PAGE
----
Foreign Minister Frank-Walter Steinmeier, a political rival who is running for the chancellorship next year, had last week also firmly rejected a US proposal to admit them quickly.
In Berlin, deputy government spokesman Thomas Steg said Merkel was "seamlessly" in agreement with Steinmeier on the matter. Neither candidate nation would fulfill the criteria for NATO entry in the foreseeable future, he said.
The question is on the agenda when NATO foreign ministers meet Tuesday and Wednesday in Brussels.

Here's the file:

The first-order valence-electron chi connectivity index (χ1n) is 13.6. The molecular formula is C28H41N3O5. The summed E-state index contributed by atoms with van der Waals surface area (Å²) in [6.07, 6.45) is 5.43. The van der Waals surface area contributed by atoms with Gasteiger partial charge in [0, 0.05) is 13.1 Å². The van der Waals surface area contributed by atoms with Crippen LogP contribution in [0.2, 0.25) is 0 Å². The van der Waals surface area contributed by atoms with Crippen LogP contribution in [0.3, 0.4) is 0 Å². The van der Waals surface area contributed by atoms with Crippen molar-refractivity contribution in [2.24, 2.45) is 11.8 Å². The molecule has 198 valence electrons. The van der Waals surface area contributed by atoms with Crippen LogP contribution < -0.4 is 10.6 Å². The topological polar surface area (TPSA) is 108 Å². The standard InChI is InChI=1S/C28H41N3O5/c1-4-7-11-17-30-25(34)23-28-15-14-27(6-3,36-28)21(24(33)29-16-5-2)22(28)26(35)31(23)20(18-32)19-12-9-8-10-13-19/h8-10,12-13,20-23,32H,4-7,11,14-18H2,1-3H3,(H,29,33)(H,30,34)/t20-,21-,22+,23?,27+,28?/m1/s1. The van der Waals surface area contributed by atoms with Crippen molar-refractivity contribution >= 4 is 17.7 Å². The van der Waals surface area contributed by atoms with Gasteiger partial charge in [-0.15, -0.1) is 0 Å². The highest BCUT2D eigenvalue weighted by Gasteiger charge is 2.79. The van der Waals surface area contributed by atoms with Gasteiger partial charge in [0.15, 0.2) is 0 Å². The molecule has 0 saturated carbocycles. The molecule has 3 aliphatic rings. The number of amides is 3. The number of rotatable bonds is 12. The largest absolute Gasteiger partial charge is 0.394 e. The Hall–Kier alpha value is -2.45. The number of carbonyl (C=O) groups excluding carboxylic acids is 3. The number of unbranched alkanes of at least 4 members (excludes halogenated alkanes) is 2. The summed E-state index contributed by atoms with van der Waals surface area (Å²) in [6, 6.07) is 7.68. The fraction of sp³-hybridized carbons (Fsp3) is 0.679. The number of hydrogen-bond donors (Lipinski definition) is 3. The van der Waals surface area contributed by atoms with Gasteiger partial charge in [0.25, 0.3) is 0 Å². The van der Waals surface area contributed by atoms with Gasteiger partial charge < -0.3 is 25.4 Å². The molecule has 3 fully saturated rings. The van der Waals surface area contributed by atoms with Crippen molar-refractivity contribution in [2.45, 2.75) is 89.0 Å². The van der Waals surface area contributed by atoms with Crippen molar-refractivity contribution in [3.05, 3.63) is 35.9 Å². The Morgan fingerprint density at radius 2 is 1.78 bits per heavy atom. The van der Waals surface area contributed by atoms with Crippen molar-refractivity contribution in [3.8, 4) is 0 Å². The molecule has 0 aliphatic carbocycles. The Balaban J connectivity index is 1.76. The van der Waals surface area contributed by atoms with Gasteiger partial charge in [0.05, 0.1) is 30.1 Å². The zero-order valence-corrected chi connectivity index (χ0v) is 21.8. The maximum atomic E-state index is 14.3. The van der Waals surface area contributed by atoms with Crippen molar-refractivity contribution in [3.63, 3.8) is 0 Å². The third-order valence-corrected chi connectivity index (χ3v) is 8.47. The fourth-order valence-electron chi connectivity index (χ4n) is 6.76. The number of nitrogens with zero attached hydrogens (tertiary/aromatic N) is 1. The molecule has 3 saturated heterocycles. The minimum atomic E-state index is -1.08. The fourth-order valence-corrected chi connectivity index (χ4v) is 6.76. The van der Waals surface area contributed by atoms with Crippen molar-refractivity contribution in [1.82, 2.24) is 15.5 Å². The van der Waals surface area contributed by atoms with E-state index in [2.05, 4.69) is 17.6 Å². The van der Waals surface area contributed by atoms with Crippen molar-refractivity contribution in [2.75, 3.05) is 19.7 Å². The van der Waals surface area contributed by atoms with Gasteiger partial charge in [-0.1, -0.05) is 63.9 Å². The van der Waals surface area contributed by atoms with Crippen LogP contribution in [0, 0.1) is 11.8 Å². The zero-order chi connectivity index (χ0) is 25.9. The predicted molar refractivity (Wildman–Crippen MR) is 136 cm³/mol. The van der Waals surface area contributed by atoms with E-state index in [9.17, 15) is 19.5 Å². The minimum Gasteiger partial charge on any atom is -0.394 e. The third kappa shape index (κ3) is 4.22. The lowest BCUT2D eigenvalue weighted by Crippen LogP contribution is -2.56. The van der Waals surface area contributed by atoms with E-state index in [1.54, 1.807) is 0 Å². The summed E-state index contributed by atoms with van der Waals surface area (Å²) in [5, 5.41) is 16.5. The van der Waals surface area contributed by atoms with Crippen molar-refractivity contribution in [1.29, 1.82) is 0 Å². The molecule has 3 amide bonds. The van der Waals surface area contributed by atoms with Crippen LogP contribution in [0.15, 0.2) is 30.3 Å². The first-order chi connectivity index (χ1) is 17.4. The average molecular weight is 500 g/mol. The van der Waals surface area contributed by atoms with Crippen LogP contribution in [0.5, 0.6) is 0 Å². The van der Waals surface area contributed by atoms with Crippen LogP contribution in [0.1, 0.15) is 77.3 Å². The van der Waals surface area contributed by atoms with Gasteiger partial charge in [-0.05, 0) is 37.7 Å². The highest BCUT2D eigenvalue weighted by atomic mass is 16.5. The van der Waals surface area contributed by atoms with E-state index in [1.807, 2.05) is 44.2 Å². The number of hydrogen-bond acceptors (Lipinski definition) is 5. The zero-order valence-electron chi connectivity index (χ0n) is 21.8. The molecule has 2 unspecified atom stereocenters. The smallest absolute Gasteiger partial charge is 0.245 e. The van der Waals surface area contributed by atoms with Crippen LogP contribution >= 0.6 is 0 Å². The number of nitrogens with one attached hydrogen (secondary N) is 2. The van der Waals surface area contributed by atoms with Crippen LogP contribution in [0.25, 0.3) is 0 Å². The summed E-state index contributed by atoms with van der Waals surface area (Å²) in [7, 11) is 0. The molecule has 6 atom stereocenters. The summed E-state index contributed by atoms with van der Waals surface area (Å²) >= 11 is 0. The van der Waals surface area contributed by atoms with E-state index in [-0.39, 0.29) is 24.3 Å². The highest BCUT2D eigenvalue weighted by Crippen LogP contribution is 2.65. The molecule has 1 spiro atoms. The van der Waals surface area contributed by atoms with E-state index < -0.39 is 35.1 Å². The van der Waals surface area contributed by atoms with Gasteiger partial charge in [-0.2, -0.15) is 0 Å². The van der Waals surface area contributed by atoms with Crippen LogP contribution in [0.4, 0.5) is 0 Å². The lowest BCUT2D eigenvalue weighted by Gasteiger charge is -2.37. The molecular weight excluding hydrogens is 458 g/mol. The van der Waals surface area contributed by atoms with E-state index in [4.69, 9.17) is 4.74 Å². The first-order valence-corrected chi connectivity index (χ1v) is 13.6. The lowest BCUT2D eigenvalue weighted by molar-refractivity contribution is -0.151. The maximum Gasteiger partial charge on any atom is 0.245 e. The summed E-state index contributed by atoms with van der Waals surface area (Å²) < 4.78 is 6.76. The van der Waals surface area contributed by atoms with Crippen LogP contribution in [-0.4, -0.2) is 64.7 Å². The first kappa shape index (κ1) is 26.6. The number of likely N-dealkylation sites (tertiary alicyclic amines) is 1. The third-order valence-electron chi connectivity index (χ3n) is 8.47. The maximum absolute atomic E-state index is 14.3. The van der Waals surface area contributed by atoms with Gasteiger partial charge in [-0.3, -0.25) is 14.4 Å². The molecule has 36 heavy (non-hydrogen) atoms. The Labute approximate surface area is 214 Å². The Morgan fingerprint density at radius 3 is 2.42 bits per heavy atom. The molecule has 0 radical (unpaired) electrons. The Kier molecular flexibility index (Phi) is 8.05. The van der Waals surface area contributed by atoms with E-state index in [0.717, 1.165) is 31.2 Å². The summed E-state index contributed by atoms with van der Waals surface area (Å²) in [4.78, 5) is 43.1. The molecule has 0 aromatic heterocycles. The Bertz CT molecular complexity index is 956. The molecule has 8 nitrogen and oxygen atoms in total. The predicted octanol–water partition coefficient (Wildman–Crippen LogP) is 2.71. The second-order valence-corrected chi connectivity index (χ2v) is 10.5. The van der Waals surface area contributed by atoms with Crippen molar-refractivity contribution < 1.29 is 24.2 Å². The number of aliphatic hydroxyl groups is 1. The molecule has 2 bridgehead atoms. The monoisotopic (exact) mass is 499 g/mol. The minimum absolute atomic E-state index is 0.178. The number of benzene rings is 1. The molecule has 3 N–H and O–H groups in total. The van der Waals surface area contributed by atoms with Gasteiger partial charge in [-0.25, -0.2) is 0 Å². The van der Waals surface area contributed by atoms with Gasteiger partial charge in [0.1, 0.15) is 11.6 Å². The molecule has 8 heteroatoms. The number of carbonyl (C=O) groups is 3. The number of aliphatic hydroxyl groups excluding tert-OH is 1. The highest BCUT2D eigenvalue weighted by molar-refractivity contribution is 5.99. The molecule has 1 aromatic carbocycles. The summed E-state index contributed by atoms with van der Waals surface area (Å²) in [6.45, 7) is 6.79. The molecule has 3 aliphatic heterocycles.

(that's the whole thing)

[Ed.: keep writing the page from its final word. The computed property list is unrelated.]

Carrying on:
The outgoing administration of US President George W. Bush has proposed admitting them without waiting for them to qualify through a membership action plan.
Fast-track a sure refusal?
Most analysts regard the action plan as a polite way of refusing the two nations entry without being seen as doing so.
Steinmeier told US Secretary of State Condoleezza Rice by phone last week that Germany would not agree to alter the procedure.
Steinmeier's spokesman, Jens Ploetner, stressed Monday that the action plan was a compromise that had been agreed at a NATO summit in Bucharest. He said Germany believed this compromise agreement was a binding one.